Some words come with opposites. Up vs Down. Black vs White. Day vs Night. Hot vs Cold. Asleep vs Awake. But that last pair is perhaps the most interesting. Are we really either asleep or awake, conscious or unconscious? Not really. Like “hot and cold”, we can move smoothly from one state to the other. Fully asleep – half-asleep – half-awake – fully awake.
And even when we’re fully awake, there are times when we feel more alert or more alive than others. We can be filled with joy, overflowing with happiness. Consciousness is like light or music: it can vary in brightness and colour, in volume and emotion. In fact, that’s why we use art and music: to change our consciousness by changing what’s in our minds.
That’s also why we use drugs like alcohol. A drink can relax us, make us enjoy ourselves more. But alcohol blunts consciousness rather than sharpens it. Some drugs do the opposite. And some drugs, like LSD and magic mushrooms, seem to create new forms of consciousness and even allow people to reach different levels of existence. Are they evidence for an afterlife, for survival after death and the existence of a spirit that isn’t dependant on our material body?
Perhaps, but there’s another possibility. Our ideas about an afterlife may originally come from the experiences of early humans with natural drugs. Many traditional religions have mind-altering plants at the centre of their rituals and beliefs. The shamans of Europe often ate a mushroom called the Fly Agaric. It has a red cap with white spots and and you can see it drawn in books of fairy-stories as the classic “Witch’s Toadstool”.
It takes its common name in English from the way it was sometimes broken into pieces and placed in a saucer of milk to kill flies. Chemicals in the mushroom would soak into the milk and when flies drank the milk, they would die or become sluggish and easy to swat. And the Fly Agaric certainly looks poisonous. Many people today think it’s deadly and it would certainly be unwise to eat one. But that’s because it would make you feel drunk and start hallucinating, not because it would kill you.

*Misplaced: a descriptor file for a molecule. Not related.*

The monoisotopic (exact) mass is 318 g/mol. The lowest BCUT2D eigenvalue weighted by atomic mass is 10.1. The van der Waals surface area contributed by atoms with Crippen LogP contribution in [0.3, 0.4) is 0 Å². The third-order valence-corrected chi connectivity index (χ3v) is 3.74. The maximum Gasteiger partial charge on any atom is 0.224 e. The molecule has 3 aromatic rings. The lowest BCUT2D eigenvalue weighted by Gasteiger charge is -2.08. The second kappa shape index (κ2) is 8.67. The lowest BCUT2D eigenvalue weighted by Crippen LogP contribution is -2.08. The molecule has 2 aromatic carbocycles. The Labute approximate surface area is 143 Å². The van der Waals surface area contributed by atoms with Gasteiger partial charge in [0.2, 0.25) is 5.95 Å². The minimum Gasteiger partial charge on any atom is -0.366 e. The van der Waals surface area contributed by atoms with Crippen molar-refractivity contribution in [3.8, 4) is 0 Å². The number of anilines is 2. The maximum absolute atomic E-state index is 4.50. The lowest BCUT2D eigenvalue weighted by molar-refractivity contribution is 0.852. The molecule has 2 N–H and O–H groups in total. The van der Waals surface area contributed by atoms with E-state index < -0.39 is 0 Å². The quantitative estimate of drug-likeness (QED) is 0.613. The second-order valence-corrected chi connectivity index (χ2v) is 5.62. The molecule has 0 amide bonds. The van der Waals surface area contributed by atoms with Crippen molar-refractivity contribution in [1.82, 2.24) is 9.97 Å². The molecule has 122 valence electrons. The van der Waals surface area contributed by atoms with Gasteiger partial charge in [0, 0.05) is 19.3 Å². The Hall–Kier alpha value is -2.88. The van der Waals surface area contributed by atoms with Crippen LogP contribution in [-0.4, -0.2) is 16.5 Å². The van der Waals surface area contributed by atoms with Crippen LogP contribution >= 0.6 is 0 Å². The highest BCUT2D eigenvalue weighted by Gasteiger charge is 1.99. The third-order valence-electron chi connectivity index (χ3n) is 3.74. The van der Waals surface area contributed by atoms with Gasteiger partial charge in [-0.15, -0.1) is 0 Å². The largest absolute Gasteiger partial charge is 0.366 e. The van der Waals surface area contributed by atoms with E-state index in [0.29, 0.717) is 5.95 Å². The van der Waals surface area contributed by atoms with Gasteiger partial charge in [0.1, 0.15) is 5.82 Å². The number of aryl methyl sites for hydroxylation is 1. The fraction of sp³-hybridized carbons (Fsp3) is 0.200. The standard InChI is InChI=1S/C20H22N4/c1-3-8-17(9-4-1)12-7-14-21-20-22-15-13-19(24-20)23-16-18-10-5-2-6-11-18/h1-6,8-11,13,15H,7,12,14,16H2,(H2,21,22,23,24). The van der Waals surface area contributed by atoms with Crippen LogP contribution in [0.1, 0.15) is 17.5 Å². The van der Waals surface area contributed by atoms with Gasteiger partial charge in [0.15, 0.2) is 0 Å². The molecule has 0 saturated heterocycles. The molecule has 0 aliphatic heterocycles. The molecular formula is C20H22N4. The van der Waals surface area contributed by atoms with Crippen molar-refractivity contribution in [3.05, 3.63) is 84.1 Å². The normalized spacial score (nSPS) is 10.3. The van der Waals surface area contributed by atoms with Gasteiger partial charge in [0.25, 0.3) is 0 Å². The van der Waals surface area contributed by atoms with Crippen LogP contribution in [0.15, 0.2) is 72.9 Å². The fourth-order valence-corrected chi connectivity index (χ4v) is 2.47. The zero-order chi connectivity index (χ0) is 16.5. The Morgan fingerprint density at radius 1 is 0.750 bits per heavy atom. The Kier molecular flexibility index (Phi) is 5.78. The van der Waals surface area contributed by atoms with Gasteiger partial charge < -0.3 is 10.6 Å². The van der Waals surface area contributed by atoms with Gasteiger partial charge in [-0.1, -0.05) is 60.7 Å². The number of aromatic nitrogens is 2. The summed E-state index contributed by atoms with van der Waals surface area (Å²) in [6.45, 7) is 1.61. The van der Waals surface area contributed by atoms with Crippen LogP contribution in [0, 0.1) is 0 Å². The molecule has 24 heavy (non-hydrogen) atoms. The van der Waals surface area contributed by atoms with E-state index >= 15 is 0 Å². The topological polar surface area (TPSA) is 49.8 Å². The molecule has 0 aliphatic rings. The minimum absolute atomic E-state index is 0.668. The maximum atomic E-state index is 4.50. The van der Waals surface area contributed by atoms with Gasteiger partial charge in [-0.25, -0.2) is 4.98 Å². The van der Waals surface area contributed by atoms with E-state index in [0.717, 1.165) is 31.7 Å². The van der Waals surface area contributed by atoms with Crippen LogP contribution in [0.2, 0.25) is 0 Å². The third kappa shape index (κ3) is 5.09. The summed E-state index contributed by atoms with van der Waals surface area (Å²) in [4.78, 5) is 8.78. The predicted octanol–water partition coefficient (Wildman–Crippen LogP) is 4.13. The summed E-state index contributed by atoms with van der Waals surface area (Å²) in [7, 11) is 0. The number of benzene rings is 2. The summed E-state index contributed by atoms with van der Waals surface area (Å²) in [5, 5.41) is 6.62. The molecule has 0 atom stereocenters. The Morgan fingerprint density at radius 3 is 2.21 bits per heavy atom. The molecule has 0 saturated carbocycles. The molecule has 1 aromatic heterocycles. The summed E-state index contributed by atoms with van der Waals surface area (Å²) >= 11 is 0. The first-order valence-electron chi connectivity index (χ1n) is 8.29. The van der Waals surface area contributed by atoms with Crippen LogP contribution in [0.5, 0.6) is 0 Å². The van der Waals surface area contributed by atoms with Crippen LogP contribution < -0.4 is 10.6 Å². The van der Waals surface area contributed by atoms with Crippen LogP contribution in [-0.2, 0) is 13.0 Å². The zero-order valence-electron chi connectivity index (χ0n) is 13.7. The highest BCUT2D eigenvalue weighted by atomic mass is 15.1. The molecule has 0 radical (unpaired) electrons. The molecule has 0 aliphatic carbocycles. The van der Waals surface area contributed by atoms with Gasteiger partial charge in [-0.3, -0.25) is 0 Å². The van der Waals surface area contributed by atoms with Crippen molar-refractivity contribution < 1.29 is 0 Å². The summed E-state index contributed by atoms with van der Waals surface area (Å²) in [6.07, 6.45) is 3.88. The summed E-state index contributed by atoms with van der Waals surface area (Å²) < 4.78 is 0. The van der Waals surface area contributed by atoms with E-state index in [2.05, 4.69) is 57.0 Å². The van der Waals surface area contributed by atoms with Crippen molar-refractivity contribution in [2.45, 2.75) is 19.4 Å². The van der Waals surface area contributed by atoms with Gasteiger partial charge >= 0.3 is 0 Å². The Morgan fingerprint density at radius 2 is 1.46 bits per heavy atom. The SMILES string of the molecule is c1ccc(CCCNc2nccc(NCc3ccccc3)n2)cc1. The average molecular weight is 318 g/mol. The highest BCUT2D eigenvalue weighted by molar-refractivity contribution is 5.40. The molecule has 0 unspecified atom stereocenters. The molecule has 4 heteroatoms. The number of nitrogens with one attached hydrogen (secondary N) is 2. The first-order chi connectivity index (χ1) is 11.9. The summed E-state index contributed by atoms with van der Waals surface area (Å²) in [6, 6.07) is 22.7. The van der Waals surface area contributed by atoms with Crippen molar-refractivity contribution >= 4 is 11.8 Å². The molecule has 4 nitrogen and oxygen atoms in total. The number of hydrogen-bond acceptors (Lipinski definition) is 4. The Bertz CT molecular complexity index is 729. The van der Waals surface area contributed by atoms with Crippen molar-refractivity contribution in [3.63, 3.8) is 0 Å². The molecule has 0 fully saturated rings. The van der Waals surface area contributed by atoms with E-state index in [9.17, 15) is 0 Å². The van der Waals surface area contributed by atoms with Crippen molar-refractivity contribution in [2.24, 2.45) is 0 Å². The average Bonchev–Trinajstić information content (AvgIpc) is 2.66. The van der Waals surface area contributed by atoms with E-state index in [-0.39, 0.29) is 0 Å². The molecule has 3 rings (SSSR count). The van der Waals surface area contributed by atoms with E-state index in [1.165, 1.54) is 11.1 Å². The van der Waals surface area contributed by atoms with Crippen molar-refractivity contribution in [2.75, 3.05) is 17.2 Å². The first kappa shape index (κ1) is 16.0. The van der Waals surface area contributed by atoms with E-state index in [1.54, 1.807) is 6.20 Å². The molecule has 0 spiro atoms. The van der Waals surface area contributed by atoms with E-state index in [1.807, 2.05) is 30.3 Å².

The shamans and others who ate them as part of the ancient folk-religions of Europe felt as though they were flying, leaving the earth and travelling to the world of the spirits. So you can say that mushrooms were mystical. In South America, other species of mushroom were eaten in a similar way: to place priests and worshippers in touch with the world of spirits and the gods. In Mexico, there’s a cactus that can have powerful effects on the mind. That’s where a drug called mescaline come from.
Many people have taken mescaline down the centuries, but one of the most famous was the writer Aldous Huxley (1894-1963). He was very interested in religion and altered states of consciousness. After taking mescaline in 1953, he wrote a book about his experiences called The Doors of Perception. That’s where the Doors, with their lead-singer Jim Morrison, got their name from. Huxley described how mescaline altered his experience of time and made even the most ordinary things seem endlessly rich and fascinating. A chair was like a cathedral. A flower was like a living jewel. A crack in a wall was like a highway to heaven.
Huxley’s theory was that mescaline opened filters in the brain that usually restrict the flow of information from the outside world. In ordinary life, we want to see what’s important to our survival, but that’s only a small part of what is out there. Our “doors of perception” are only open a chink. Mescaline flings the doors of perception wide and the true beauty and richness of the world floods into our brains.
That’s what Huxley thought, at least. And he made another experiment with mescaline: he took it when he was dying. Did he see the afterlife waiting for him? Or did the mescaline take him out of time, so that he experienced eternity in his final moments?